New Annotated Bibliography- Spencer Baird and Alexander Ramsey

Since the moment I started this research on the Class of 1845 of Dickinson College there were two students that got my attention. These students were Spencer F. Baird and Alexander Ramsey. The main objective of this research is to learn more about the life of Spencer F. Baird, and his work at the Smithsonian Institution. Regarding Ramsey, the objectives are to find sources that show his relationship with Lincoln, Lincoln’s involvement in the Dakota War, the Sioux’s tribe perspective, and Ramsey’s life. To accomplish these objectives, I researched in the library catalog, jumpstart, google books, jstor, and the America: History and Life database.

Allard, Dean C. “Spencer Baird and Support for American Marine Science, 1871-1887.” Earth Sciences History 19, no. 1 (2000): 44-57. [America: History and Life] 

Dean C. Allard, archivist and historian, shows in his article Spencer Baird’s work in the Smithsonian Institution while also showing his work and importance in the US Commission of Fish and Fisheries. This article was chosen for the research because it does not only portray Baird working in the Smithsonian but it also shows his more important works outside the Smithsonian.

Christgau, John. Birch Coulie: The Epic Battle of the Dakota War. Lincoln: Nebraska Press, 2012. [LIRARY CATALOG] 

Writer, John Christgau, shows in his book the consequences of the violent Dakota War, which included the proposed hanging of 300 Native Americans and the influences the war had on the population. The reason why this book was chosen for the research is because it does not only give an insight of the Dakota War influences, but also the injustice that the Native Americans had to go through after the end of the War.

Egerton, Frank N. “History of ecological Sciences, Part 38B: Naturalists Explore North America, 1838-1850s.” Bulletin of the Ecological Society of America, 92, no. 2 (2011): 153-184. [JSTOR] 

In his article, historian, Frank N. Egerton, shows the beginning of the naturalists’ explorations in North America while also mentioning Baird and other important naturalists. Egerton talked about Baird’s job and contribution as a naturalist in the Smithsonian Institution, his writings as a naturalist, and the specimens he studied. This article is essential towards the research because it gives a glimpse of Baird’s contributions to the Smithsonian.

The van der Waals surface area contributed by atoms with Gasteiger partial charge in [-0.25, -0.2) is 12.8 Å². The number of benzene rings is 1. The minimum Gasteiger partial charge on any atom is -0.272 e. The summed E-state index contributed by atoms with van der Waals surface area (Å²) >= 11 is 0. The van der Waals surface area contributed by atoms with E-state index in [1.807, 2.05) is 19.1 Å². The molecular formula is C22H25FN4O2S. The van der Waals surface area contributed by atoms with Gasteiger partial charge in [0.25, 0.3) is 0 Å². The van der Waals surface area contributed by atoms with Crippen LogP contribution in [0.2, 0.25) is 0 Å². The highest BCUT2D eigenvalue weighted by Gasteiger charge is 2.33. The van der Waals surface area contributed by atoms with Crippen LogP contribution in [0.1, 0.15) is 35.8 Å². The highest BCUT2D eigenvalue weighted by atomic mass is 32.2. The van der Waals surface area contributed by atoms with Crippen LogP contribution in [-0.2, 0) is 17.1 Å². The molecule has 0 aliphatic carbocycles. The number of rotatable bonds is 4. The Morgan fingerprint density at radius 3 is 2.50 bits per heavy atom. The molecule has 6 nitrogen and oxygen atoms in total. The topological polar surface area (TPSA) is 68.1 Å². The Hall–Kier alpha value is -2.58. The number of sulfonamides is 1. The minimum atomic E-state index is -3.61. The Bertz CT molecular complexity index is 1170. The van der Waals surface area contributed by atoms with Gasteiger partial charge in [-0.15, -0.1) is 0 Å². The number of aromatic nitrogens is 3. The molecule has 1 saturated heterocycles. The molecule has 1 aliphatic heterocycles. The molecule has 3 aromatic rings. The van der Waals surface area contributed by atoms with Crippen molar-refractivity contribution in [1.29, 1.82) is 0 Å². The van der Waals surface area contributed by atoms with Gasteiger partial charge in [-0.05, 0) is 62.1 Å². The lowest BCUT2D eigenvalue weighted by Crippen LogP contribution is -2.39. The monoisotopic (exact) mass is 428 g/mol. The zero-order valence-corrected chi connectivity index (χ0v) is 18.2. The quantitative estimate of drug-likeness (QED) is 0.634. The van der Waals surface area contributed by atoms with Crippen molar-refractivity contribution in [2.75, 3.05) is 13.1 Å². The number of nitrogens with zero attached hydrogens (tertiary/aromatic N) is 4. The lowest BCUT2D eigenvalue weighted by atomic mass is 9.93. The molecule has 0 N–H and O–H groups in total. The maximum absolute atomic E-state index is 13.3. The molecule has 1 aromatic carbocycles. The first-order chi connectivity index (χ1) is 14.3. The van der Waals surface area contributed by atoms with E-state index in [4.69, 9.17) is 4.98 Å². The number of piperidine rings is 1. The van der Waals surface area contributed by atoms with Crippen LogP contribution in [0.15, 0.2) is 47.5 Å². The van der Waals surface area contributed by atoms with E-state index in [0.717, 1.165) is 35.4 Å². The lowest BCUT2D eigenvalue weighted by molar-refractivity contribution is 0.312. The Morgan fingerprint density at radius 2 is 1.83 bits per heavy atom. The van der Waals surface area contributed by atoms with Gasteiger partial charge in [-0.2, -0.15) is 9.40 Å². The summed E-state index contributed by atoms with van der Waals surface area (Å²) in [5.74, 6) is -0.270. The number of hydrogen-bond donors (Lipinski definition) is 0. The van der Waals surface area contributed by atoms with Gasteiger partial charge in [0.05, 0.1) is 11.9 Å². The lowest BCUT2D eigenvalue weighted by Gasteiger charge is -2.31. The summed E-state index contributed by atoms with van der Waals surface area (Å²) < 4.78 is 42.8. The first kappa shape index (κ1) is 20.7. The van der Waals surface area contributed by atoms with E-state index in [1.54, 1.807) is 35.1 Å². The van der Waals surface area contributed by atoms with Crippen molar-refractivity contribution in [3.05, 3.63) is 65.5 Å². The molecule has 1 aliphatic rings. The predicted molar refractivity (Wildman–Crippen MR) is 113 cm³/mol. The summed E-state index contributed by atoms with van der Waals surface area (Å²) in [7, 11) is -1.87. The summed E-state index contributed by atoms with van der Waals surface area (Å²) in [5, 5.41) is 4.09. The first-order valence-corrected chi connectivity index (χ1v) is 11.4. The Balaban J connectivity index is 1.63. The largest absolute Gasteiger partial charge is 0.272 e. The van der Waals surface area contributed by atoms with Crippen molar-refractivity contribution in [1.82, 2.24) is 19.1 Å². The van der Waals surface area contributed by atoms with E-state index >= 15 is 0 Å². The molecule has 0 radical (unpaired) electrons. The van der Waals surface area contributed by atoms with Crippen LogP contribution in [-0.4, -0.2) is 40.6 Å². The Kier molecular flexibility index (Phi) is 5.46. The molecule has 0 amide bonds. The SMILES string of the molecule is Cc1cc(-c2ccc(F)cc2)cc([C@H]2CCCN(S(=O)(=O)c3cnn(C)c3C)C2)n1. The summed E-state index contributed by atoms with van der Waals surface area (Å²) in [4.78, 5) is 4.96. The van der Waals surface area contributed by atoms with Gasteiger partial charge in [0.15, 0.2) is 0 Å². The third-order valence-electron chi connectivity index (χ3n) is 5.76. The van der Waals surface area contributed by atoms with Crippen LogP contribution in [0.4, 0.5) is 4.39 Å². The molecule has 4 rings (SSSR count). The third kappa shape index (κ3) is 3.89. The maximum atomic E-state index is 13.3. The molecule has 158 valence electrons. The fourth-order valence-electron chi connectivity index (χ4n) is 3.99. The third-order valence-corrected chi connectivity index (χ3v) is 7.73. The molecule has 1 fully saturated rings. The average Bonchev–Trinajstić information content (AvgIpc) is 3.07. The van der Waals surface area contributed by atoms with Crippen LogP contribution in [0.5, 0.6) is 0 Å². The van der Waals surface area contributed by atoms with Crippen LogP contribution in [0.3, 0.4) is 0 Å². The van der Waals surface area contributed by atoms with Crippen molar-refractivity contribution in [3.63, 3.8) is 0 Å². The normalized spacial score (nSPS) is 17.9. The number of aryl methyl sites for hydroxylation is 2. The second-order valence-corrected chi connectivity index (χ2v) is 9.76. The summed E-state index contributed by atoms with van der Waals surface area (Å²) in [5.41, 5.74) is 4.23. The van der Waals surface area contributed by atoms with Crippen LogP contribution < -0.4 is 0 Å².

Haugland, John C. “Alexander Ramsey and the Birth of Party Politics in Minnesota.” Minnesota History 39, no. 2 (1964): 37-48. [America: History and Life] 

Historian, John C. Haugland, shows in his book Ramsey’s political life and his involvement in the Whig Party. The reason why this article was chosen is because it gives a glimpse of Ramsey’s political life which led him to become the governor of Minnesota when it was a territory and how he tried to spread his political party in Minnesota.

Haymond, John A. The Infamous Dakota War Trials of 1862: Revenge, Military Law and the Judgement of History. North Carolina: McFarland, 2016. [GOOGLE BOOKS]

In his book, conflict historian, John A. Haymond, talks about the end of the Dakota War when 300 Native Americans from the Sioux Tribe were sentenced to death. Haymond also demonstrates how the decision of executing the Native Americans was made and how this dark moment in American history is portrayed today. The importance of this book towards the research is that it gives a glimpse of the trials that the Sioux Tribe had to go through after the Dakota War which concludes with the hanging of thirty-eight Native Americans.

Myers, Susan H. “The Smithsonian Institution and American Glass Manufacturers, 1886-1896.” Journal of Glass Studies, 49 (2007): 207-230. [JSTOR]

In her article, curator, Susan H. Myers, gives a small background of how the Smithsonian Institution was founded and then continues to describe Spencer Baird’s vision for the museum. She shows that Baird’s focus as the secretary of Smithsonian was to expand the collections and exhibitions that the museum had. The article also shows that Baird was not only interested in incrementing the natural collection but he also wanted to expand others such as acquiring glass.

Niebuhr, Gustav. Lincoln’s bishop: a president, a priest, and the fate of 300 Dakota Sioux warriors. New York: HarperOne, 2014. [LIBRARY CATALOG] 

In his book Lincoln’s bishop: a president, a priest, and the fate of 300 Dakota Sioux warriors, Gustav Niebuhr, associate professor of Syracuse University shows a new side of the Dakota War that is not often seen. Here it can be seen how bishop, Henry Bejamin, influenced President Lincoln to intervene in what was going to be the execution of 300 Native Americans. Niebur’s book is important for the research because it shows a new variable in the complicated Dakota War while at the same time showing Lincoln’s role at the end of the Dakota War when he saved 265 Native Americans.

Rivinus, Edward F., and E. M Youseff. Spencer Baird of the Smithsonian. Smithsonian Institution press, 1992. [LIBRARY CATALOG]

This biography written by E.F Rivinus and E.M Youseff shows Baird’s life as a professor, naturalist, and as secretary of the Smithsonian. This biography was selected for the research because of the insight it gives of Baird’s life before he went to work to the Smithsonian and his work while he was there.

 

 

 

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